The comedy it produces is far more placid, with its jokes not necessarily falling flat but certainly not bringing the hilarity that is expected
The expectation around the Lego cinematic universe is unnaturally high. There are moments for children, jokes for adults and genuine fun for everyone. So when the Lego Ninjago Movie aimed to target a different audience in only children, skepticism was rife in the film community. Eventually, upon release, this skepticism certainly wasn’t helped by it easily slotting in as the worst film of the bunch.
By day, Lloyd (Dave Franco) is an outcast, ostracised for being the son of the evil mastermind Garmadon (Justin Theroux). However, whenever the evil lord arrives to ruin Ninjago city, Lloyd and his gang don their disguises and stop him in any way they can. Only when Garmadon realises how little he knows about his son, does his mind begin to turn to making that change.
Having such tough acts to follow, The Lego Ninjago Movie didn’t need to do a lot wrong to fail, yet it struggled to take off from the springboard it was loaded onto, managing to keep only brief moments of the charm the Lego franchise has become to represent.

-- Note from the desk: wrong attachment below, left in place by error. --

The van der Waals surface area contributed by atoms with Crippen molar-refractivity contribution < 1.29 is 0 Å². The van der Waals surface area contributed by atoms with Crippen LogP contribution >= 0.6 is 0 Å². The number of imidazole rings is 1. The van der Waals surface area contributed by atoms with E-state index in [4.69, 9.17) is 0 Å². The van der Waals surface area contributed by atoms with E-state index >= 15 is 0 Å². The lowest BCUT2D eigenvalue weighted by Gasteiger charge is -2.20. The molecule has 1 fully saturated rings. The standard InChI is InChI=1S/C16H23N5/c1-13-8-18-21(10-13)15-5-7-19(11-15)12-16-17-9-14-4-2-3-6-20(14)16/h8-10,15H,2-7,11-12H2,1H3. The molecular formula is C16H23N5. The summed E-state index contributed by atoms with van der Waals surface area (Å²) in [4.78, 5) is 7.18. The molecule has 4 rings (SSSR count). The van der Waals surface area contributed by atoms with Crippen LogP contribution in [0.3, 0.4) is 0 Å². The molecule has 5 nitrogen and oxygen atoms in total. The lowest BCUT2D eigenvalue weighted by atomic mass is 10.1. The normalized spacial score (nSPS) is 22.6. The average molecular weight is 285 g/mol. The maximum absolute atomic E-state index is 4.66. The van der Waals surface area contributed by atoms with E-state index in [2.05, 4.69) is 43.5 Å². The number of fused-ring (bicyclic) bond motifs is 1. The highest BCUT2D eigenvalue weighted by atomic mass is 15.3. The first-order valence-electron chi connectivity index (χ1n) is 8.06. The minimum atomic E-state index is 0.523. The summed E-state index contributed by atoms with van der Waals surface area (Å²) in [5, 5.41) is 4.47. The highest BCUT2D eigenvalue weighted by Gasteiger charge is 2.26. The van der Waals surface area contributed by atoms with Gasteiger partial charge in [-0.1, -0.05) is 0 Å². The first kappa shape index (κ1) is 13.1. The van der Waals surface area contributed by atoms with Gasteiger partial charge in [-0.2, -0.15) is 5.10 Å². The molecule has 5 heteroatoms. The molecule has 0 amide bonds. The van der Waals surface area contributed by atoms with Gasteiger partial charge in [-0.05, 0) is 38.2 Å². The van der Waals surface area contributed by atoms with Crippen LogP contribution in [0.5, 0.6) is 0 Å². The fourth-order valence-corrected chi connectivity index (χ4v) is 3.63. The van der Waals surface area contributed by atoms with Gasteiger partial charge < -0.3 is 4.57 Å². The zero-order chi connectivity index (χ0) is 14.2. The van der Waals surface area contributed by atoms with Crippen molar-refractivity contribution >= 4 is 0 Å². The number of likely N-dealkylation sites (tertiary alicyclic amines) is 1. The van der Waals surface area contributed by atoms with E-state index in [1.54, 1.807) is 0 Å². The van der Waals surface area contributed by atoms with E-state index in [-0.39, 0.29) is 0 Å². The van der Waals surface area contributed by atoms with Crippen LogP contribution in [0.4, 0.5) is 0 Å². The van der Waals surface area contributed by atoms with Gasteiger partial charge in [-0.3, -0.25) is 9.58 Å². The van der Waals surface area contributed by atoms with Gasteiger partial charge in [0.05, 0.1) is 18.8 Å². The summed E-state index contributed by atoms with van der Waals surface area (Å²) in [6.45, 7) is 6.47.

There is always a cynical view that comedies put all their jokes into the trailer, yet the Lego cinematic universe usually has enough to avoid having to show any of its funniest moments in the trailer. Ninjago, however, soaks up that cynicism and proves the doubters right. The comedy it produces is far more placid, with its jokes not necessarily falling flat but certainly not bringing the hilarity that is expected.
It is not badly made, The Lego Ninjago Movie is an engaging film, and it has moments that would make anyone smile. It just does not stand with its partner films and it is a shame because the Lego cinematic universe was gathering momentum with such a pace. However, it is not the end of the line, and this certainly will not stop them from giving it another attempt.